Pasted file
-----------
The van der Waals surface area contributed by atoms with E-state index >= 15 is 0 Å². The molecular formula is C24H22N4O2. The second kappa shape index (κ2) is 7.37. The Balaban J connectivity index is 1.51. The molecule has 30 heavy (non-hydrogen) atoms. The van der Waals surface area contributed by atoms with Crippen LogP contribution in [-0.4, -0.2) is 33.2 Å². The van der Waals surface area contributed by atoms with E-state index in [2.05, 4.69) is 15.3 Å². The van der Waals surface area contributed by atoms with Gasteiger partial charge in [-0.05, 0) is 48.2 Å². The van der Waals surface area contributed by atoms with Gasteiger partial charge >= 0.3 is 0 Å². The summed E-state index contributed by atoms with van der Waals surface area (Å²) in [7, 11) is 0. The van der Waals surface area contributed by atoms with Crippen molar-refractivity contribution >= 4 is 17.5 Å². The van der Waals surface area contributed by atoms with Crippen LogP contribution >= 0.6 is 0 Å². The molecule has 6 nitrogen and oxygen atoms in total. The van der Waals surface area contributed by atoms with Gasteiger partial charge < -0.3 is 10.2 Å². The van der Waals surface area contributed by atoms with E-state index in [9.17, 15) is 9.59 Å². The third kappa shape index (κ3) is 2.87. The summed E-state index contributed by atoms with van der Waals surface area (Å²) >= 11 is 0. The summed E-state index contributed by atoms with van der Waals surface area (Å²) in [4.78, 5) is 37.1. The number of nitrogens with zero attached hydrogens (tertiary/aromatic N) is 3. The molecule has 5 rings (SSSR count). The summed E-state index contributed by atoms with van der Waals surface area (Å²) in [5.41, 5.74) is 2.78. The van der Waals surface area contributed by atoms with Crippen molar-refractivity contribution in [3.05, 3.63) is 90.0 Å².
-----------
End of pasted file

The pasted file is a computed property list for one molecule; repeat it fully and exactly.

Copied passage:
The van der Waals surface area contributed by atoms with E-state index >= 15 is 0 Å². The molecular formula is C24H22N4O2. The second kappa shape index (κ2) is 7.37. The Balaban J connectivity index is 1.51. The molecule has 30 heavy (non-hydrogen) atoms. The van der Waals surface area contributed by atoms with Crippen LogP contribution in [-0.4, -0.2) is 33.2 Å². The van der Waals surface area contributed by atoms with E-state index in [2.05, 4.69) is 15.3 Å². The van der Waals surface area contributed by atoms with Gasteiger partial charge in [-0.05, 0) is 48.2 Å². The van der Waals surface area contributed by atoms with Gasteiger partial charge >= 0.3 is 0 Å². The summed E-state index contributed by atoms with van der Waals surface area (Å²) in [7, 11) is 0. The van der Waals surface area contributed by atoms with Crippen molar-refractivity contribution >= 4 is 17.5 Å². The van der Waals surface area contributed by atoms with Crippen LogP contribution >= 0.6 is 0 Å². The molecule has 6 nitrogen and oxygen atoms in total. The van der Waals surface area contributed by atoms with Gasteiger partial charge < -0.3 is 10.2 Å². The van der Waals surface area contributed by atoms with E-state index in [9.17, 15) is 9.59 Å². The third kappa shape index (κ3) is 2.87. The summed E-state index contributed by atoms with van der Waals surface area (Å²) >= 11 is 0. The summed E-state index contributed by atoms with van der Waals surface area (Å²) in [4.78, 5) is 37.1. The number of nitrogens with zero attached hydrogens (tertiary/aromatic N) is 3. The molecule has 5 rings (SSSR count). The summed E-state index contributed by atoms with van der Waals surface area (Å²) in [5.41, 5.74) is 2.78. The van der Waals surface area contributed by atoms with Crippen molar-refractivity contribution in [3.05, 3.63) is 90.0 Å².